Bardiani-CSF could face 12-month ban after third rider tests positive, blaming his mother's diuretic pill

Michael Bresciani tests positive for diuretic after his first race as a professional

(Image credit: chris catchpole)

The whole of the Bardiani-CSF team could be banned for up to a year a third rider on the team has tested positive for banned substances within a 12-month period.

After Stefano Pirazzi and Nicola Ruffoni both tested positive for a form of human growth hormone in late April, and now Michael Bresciani, a 22-year-old rider who was recruited by the team in June as a replacement for Pirazzi and Ruffoni, has also tested positive for a banned substance.

Bresciani tested positive for the banned diuretic Furosemide in an out-of-competition test the day after the Italian National Championships on June 26, his first race as a professional rider and his first race for the team. The UCI confirmed that both the A and B samples had tested positive.

Due to the nature of the substance, Bresciani has not been provisionally suspended by the UCI, but has agreed to an internal suspension with the Bardiani-CSF team.

>>> Stefano Pirazzi given four-year ban for positive drugs test ahead of Giro d'Italia

This is Bardiani-CSF's third positive test within a 12-month period, meaning that the team will face a ban of between 15 days and 12 months, having already served a 30-day ban after the Pirazzi and Ruffoni's positive tests.

As for Bresciani, the young rider is confident that he will be cleared of any wrongdoing, saying that the positive test must have been caused by the contamination of his food by his mother's diuretic tablet.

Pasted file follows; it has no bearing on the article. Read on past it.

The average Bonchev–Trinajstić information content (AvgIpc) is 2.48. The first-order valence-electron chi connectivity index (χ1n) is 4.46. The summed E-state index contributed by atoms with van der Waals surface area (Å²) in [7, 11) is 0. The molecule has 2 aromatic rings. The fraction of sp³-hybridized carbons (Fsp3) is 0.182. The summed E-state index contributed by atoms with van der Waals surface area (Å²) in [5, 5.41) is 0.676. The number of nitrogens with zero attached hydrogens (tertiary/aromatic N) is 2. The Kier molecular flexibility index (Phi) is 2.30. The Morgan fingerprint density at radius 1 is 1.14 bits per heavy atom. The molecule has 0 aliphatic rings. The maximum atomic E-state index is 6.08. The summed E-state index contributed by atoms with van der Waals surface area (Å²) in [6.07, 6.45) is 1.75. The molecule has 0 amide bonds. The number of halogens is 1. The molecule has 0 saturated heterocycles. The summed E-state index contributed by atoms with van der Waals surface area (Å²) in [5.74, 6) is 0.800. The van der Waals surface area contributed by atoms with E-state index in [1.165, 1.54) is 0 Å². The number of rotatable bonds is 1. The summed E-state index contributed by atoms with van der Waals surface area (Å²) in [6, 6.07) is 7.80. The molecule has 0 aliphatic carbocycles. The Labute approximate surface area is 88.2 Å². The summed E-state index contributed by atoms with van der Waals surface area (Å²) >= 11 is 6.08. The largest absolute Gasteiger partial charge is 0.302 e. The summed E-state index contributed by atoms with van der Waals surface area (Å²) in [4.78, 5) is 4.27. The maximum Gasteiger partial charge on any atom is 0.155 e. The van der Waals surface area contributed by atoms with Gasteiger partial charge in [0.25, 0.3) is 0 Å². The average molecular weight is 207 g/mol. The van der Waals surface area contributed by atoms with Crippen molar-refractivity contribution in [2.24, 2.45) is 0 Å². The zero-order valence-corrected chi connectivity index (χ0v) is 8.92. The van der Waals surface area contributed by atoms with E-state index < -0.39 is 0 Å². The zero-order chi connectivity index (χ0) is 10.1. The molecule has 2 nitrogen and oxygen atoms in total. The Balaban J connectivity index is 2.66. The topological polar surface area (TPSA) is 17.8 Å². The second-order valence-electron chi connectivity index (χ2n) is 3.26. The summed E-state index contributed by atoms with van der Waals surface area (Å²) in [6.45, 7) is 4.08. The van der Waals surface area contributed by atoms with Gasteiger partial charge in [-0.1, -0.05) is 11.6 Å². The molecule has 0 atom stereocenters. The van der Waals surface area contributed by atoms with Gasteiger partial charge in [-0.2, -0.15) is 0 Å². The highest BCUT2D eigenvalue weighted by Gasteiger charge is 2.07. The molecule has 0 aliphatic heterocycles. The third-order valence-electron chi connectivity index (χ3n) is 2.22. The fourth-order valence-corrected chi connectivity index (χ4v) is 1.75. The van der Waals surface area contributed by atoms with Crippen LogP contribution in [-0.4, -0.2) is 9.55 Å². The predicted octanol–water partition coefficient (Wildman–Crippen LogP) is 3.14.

"I know I have done nothing wrong," Bresciani told La Gazzetta dello Sport. "The problem is that my mother takes Lasix for meals. In splitting the tablet, a few pieces might have got somewhere in my plate.

"The UCI is investigating the case and has not yet issued the verdict, but I do not think I can be punished for anything other than neglect."

Under World Anti-Doping Agency rules, athletes adhere to the principle of strict liability, which means that an athlete is responsible for banned substances found in their body, "whether or not the athlete intentionally or unintentionally used a prohibited substance or was negligent or otherwise at fault".

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Henry Robertshaw began his time at Cycling Weekly working with the tech team, writing reviews, buying guides and appearing in videos advising on how to dress for the seasons. He later moved over to the news team, where his work focused on the professional peloton as well as legislation and provision for cycling. He's since moved his career in a new direction, with a role at the Department for Environment, Food and Rural Affairs.